In the following featurette, Lindelof explains how the original comic book series influenced him to take the core themes of the series and find a way to apply them to a modern society. King offers more details on both the terrorist group at play during the season as well as the personal conflicts that arise when one dons a mask in the name of the law:
In the following clip, King takes us behind the scenes on production with a set visit to show us anything and everything Watchmen – or at least what Lindelof will allow:
HBO’s Watchmen stars Regina King as Angela Abar, Don Johnson as Chief Judd Crawford, Tim Blake Nelson as Det. Looking Glass, Louis Gossett Jr. as Will Reeves, Adelaide Clemens as Pirate Jenny, Andrew Howard as Red Scare, Jeremy Irons as Adrian Veidt / Ozymandias, Frances Fisher as Jane Crawford, Jacob Ming-Trent as Panda, Yahya Abdul-Mateen II as Cal Abar, Adelynn Spoon as Emma Abar, and Jean Smart as Agent Laurie Blake – as well as Tom Mison as Mr. Phillips, Sara Vickers as Ms. Crookshanks, Dylan Schombing, James Wolk as Senator Keene, Hong Chau as Lady Trieu, Dustin Ingram as Agent Dale Petey, and Lily Rose Smith.
Watchmen is produced for HBO by White Rabbit in association with Warner Bros. Television; executive producer-writer Lindelof; executive producer/director Kassell; executive producer Tom Spezialy; executive producer-director Stephen Williams; and executive producer Joseph Iberti.
Based on the iconic graphic novel co-created and illustrated by Gibbons and published by DC.
Nine Inch Nails duo Trent Reznor and Atticus Ross are on board to compose music for the series.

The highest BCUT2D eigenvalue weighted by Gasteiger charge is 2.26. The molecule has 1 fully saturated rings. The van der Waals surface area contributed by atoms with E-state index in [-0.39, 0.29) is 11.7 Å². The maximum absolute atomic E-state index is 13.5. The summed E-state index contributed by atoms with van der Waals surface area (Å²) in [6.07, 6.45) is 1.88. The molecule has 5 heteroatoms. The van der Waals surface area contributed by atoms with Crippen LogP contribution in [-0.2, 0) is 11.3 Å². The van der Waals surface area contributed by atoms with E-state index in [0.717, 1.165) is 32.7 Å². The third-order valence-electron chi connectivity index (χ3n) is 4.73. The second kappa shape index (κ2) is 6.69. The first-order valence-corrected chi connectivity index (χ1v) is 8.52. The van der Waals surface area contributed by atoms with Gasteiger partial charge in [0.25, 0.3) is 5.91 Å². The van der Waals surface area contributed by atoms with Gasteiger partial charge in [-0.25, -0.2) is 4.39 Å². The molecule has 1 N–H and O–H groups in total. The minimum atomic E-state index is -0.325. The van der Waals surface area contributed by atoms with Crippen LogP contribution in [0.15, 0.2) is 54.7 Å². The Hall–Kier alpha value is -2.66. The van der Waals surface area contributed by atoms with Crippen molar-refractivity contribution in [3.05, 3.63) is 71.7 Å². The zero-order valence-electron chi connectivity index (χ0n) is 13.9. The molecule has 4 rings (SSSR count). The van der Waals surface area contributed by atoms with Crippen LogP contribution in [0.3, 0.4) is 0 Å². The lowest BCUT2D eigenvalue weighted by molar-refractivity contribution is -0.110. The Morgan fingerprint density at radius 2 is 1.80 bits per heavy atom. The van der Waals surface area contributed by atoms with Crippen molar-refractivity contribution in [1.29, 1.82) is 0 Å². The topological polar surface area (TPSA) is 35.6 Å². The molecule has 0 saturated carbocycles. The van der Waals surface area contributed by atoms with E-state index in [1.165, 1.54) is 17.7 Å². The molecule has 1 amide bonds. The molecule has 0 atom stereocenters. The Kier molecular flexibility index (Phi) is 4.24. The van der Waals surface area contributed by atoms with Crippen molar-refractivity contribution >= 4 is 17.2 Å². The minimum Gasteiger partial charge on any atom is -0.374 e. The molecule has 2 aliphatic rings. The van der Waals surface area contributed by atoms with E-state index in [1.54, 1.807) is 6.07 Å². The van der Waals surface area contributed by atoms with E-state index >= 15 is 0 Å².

In May 2018, Lindelof shared a series of Instagram posts to update fans on progress on the project (with a pilot directed by Kassell) and to emphasize that his vision was not a direct adaptation of the original graphic novel, but rather a “remix” that utilizes important elements from the original story while telling its own narrative. Here are some excerpts from those posts:
“We have no desire to ‘adapt’ the twelve issues Mr. Moore and Mr. Gibbons created thirty years ago. Those issues are sacred ground and will not be retread nor recreated nor reproduced nor rebooted.
They will however be remixed, Because the bass lines in those familiar tracks are just too good and we’d be fools not to sample them. Those original twelve issues are our Old Testament. When the New Testament came along it did not erase what came before it. Creation. The Garden of Eden. Abraham and Isaac. The Flood. It all happened. And so it will be with ‘Watchmen.’ The Comedian died. Dan and Laurie fell in love. Ozymandias saved the world and Dr. Manhattan left it just after blowing Rorschach to pieces in the bitter cold of Antarctica.”
“This story will be set in the world its creators painstakingly built…but in the tradition of the work that inspired it, this new story must be original. It has to vibrate with the seismic unpredictability of its own tectonic plates. It must ask new questions and explore the world through a fresh lens. Most importantly, it must be contemporary. The Old Testament was specific to the Eighties of Reagan and Thatcher and Gorbachev. Ours needs to resonate with the frequency of Trump and May and Putin and the horse that he rides around on, shirtless. And speaking of Horsemen, The End of the World is off the table…which means the heroes and villains–as if the two are distinguishable–are playing for different stakes entirely.”
“Some of the characters will be unknown. New faces. New masks to cover them. We also intend to revisit the past century of Costumed Adventuring through a surprising yet familiar set of eyes…and it is here we will be taking our greatest risks…”